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Proc Natl Acad Sci U S A. 1979 Jan;76(1):391-5.

Phase variation in Salmonella: genetic analysis of a recombinational switch.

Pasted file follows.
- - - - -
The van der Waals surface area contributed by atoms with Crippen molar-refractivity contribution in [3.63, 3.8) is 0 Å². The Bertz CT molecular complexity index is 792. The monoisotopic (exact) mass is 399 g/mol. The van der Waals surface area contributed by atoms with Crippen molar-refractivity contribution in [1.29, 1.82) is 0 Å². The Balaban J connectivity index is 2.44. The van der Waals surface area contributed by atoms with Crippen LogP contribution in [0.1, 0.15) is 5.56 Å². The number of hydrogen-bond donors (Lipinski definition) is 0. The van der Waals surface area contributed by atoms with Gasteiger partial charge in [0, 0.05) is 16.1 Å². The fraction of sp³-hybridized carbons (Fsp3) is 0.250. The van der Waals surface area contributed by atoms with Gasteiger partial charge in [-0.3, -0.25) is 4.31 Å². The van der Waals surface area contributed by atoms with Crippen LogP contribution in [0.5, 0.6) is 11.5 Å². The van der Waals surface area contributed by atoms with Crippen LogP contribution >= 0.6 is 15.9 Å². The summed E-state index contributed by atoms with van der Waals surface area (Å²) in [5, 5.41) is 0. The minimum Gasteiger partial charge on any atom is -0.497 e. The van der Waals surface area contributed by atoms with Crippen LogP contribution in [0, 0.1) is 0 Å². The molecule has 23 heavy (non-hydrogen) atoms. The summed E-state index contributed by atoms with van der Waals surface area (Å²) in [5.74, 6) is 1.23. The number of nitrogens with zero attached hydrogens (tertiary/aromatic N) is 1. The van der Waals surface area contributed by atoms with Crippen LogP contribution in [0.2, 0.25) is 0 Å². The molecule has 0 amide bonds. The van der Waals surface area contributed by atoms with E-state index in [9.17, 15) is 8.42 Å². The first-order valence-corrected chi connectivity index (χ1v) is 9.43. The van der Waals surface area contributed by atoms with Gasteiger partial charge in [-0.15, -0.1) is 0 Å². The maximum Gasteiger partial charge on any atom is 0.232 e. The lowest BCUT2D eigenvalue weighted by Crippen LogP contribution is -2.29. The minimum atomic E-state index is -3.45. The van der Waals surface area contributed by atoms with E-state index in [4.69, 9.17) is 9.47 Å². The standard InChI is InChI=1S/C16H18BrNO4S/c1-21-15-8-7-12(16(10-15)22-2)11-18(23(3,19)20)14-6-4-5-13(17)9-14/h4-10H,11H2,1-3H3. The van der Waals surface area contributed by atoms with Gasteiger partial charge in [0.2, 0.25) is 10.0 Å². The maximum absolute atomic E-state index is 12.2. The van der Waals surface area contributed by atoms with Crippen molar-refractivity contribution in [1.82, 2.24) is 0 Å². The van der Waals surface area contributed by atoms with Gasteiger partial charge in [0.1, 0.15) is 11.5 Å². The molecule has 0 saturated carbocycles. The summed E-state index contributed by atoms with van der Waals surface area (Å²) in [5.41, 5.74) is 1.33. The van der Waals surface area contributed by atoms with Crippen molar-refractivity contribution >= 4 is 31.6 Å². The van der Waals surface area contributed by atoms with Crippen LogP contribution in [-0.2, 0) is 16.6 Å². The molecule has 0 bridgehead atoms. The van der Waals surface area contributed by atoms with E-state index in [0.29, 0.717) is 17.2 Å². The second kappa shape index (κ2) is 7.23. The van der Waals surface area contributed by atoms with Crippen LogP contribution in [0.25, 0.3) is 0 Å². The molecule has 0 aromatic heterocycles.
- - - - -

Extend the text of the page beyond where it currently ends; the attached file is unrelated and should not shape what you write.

The alternative expression of Salmonella genes H1 and H2, which specify different flagellar antigens, results in the oscillation of phenotype known as phase variation. This alternation is controlled by the inversion of an 800-base-pair sequence of DNA adjacent to, or including part of, the H2 gene. The invertable region was presumed to regulate the function of a promoter and to include specific sites at which a recombinational event, resulting in the inversion, could occur. Here we report genetic manipulations of hybrid lambda phage carrying the H2 gene that were used to define the H2 promoter region and the recombinational sites. The H2 gene fragment was inserted on a hybrid lambda phage next to the cheW gene, which lacked a promoter element. In the resulting fusion, cheW gene activity was restored, the expression of the H2 and cheW genes was controlled coordinately by the inversion, and the polarity of transcription and location of the H2 gene could be determined. Evidence from this type of gene fusion suggested that the H2 gene promoter is included in the inversion region. Hybrid H2 phage were constructed that contained substitutions for regions of the H2 gene. In contrast to hybrid lambda containing the H2 gene, which alternate between "on" and "off" states, several substituted lambdaH2 were fixed in the "on" state. A site necessary for the recombinational event must have been removed in these fixed lambdaH2.

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